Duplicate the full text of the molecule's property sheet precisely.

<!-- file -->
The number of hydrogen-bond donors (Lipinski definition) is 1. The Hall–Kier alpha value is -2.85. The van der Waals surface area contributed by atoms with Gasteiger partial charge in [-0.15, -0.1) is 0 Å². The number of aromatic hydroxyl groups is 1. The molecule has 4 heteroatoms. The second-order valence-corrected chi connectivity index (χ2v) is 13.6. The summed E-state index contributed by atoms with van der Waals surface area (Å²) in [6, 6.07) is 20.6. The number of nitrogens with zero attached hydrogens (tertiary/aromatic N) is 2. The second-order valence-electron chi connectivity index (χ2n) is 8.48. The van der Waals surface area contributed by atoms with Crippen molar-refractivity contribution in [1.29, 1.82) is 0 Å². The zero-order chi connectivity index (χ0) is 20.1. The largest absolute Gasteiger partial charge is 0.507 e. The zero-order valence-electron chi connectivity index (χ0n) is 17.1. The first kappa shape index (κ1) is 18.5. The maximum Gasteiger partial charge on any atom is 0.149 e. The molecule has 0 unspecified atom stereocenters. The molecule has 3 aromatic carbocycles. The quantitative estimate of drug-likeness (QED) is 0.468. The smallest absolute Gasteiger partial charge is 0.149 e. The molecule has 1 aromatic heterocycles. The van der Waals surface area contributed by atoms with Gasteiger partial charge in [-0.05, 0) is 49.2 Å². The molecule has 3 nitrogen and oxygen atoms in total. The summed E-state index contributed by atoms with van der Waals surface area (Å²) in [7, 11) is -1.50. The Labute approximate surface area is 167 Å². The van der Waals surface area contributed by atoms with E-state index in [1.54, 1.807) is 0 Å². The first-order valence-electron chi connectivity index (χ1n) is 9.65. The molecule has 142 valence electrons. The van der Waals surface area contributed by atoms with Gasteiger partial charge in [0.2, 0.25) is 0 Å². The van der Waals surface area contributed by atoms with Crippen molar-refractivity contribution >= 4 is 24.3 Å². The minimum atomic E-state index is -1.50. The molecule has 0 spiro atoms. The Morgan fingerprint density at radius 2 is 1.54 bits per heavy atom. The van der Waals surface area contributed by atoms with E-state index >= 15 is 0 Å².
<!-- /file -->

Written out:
The number of hydrogen-bond donors (Lipinski definition) is 1. The Hall–Kier alpha value is -2.85. The van der Waals surface area contributed by atoms with Gasteiger partial charge in [-0.15, -0.1) is 0 Å². The number of aromatic hydroxyl groups is 1. The molecule has 4 heteroatoms. The second-order valence-corrected chi connectivity index (χ2v) is 13.6. The summed E-state index contributed by atoms with van der Waals surface area (Å²) in [6, 6.07) is 20.6. The number of nitrogens with zero attached hydrogens (tertiary/aromatic N) is 2. The second-order valence-electron chi connectivity index (χ2n) is 8.48. The van der Waals surface area contributed by atoms with Crippen molar-refractivity contribution in [1.29, 1.82) is 0 Å². The zero-order chi connectivity index (χ0) is 20.1. The largest absolute Gasteiger partial charge is 0.507 e. The zero-order valence-electron chi connectivity index (χ0n) is 17.1. The first kappa shape index (κ1) is 18.5. The maximum Gasteiger partial charge on any atom is 0.149 e. The molecule has 0 unspecified atom stereocenters. The molecule has 3 aromatic carbocycles. The quantitative estimate of drug-likeness (QED) is 0.468. The smallest absolute Gasteiger partial charge is 0.149 e. The molecule has 1 aromatic heterocycles. The van der Waals surface area contributed by atoms with Gasteiger partial charge in [-0.05, 0) is 49.2 Å². The molecule has 3 nitrogen and oxygen atoms in total. The summed E-state index contributed by atoms with van der Waals surface area (Å²) in [7, 11) is -1.50. The Labute approximate surface area is 167 Å². The van der Waals surface area contributed by atoms with E-state index in [1.54, 1.807) is 0 Å². The first-order valence-electron chi connectivity index (χ1n) is 9.65. The molecule has 142 valence electrons. The van der Waals surface area contributed by atoms with Gasteiger partial charge in [0.2, 0.25) is 0 Å². The van der Waals surface area contributed by atoms with Crippen molar-refractivity contribution >= 4 is 24.3 Å². The minimum atomic E-state index is -1.50. The molecule has 0 spiro atoms. The Morgan fingerprint density at radius 2 is 1.54 bits per heavy atom. The van der Waals surface area contributed by atoms with E-state index >= 15 is 0 Å².